Math Anxiety
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Finding the Beauty in Math | MindShift | KQED.org

Finding the Beauty in Math | MindShift | KQED.org | Math Anxiety | Scoop.it

Math has a bad rap, writes math professor Manil Suri in a recent New York Times op-ed, and would be better geared to students as a playful and stimulating subject of ideas. Unfortunately, that’s not at all what our culture currently embraces.

 

“Sadly, few avenues exist in our society to expose us to mathematical beauty,” Suri writes. “In schools, as I’ve heard several teachers lament, the opportunity to immerse students in interesting mathematical ideas is usually jettisoned to make more time for testing and arithmetic drills. The subject rarely appears in the news media or the cultural arena.”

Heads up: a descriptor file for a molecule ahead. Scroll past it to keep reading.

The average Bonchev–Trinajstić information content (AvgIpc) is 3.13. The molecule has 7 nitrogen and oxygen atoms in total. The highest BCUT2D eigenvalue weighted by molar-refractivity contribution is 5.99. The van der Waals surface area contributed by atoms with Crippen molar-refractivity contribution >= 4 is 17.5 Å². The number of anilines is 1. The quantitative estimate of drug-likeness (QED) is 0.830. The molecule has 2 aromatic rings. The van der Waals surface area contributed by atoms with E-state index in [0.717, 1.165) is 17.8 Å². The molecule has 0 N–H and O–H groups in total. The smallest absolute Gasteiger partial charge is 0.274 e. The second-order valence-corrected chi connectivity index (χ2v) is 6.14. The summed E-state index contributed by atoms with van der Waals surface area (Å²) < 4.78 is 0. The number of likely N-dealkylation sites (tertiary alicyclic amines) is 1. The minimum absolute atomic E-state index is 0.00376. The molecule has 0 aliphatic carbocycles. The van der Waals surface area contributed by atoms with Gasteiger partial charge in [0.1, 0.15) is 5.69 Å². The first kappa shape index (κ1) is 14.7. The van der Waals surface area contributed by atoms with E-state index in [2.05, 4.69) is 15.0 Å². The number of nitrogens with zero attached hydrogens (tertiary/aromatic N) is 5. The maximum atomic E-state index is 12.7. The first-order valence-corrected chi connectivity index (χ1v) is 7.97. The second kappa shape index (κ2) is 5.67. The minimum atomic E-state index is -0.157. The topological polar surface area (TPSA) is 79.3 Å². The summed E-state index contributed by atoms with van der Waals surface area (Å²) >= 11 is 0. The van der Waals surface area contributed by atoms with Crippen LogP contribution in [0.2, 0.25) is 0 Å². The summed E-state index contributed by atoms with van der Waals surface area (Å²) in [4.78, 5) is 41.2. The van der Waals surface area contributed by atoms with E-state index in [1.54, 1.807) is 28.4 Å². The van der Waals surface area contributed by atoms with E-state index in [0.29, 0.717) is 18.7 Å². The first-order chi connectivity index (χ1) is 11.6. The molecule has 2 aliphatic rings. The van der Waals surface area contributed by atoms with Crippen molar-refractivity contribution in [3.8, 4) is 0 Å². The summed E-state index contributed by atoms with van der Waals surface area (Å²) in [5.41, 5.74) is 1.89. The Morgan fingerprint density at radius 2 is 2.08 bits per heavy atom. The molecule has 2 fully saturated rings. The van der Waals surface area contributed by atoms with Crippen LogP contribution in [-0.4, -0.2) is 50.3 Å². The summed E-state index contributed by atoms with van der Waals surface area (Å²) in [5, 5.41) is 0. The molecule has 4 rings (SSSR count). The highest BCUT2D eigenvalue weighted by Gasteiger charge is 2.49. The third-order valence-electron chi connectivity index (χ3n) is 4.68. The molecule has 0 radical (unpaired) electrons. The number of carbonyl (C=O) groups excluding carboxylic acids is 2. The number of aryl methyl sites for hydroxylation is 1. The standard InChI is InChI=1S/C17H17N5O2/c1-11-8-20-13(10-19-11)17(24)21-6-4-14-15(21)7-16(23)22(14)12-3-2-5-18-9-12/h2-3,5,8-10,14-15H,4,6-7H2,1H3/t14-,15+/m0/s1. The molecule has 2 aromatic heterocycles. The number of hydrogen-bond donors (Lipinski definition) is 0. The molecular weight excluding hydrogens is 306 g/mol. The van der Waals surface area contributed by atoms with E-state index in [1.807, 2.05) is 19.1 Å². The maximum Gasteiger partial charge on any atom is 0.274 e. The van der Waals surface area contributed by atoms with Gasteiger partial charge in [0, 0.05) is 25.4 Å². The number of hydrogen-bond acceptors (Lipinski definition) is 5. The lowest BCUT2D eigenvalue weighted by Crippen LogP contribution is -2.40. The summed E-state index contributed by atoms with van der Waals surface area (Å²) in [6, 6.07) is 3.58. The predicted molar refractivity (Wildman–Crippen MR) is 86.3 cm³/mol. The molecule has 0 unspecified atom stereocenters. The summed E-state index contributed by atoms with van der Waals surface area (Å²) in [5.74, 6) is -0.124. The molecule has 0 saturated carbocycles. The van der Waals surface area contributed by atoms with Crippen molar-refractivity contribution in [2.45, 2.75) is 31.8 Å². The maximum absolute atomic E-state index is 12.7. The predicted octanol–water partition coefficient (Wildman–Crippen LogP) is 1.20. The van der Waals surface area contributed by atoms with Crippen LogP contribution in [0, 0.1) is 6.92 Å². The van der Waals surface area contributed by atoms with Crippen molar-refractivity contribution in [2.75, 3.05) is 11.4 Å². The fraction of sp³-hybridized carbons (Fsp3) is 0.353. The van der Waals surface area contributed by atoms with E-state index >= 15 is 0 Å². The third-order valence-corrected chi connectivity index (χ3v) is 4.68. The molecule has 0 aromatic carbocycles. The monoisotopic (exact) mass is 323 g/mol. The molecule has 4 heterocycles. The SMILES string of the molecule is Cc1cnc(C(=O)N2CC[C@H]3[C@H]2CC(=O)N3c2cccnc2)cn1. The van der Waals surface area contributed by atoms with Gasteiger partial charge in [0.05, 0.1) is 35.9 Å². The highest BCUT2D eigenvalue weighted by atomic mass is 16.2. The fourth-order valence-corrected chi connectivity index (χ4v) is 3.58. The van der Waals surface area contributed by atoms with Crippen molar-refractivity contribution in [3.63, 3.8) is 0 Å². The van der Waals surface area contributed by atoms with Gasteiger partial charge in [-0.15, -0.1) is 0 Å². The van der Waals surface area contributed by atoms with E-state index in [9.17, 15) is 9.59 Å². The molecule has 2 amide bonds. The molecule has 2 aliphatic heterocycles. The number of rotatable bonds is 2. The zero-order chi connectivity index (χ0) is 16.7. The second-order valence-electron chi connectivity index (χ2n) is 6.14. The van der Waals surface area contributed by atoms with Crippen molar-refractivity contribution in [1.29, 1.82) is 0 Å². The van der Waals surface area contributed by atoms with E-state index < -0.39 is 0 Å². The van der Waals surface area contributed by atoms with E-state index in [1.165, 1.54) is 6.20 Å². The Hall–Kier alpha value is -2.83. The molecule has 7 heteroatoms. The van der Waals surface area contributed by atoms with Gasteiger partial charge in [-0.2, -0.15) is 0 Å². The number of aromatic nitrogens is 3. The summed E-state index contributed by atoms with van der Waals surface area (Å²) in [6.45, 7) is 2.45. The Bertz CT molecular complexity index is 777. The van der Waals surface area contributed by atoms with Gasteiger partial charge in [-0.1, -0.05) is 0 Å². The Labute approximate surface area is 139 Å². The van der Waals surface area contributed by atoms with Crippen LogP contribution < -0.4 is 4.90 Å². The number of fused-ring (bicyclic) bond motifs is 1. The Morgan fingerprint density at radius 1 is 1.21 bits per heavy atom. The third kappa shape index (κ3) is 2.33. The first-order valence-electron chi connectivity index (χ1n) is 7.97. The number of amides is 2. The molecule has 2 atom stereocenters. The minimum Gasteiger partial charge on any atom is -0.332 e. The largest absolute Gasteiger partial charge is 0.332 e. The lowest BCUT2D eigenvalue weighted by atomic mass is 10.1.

While research suggests that improving self-efficacy and providing math-positive role models can help spark interest and stave off math anxiety, what some mathematicians and teachers are looking for reaches beyond surviving or tolerating math class, but helping connect students to mathematics beauty. Suri wants students to “fall in love” with math, and suggests that maybe our entire approach to math is upside down, and deserves to be righted.

 

But how does a person fall in love with math? For too many, math class conjures up anxious worksheets filled with rows of unanswered problems. Students go along, seeming to perform the steps required — plug in the formulas, solve for x — without ever understanding what they’re doing, or why.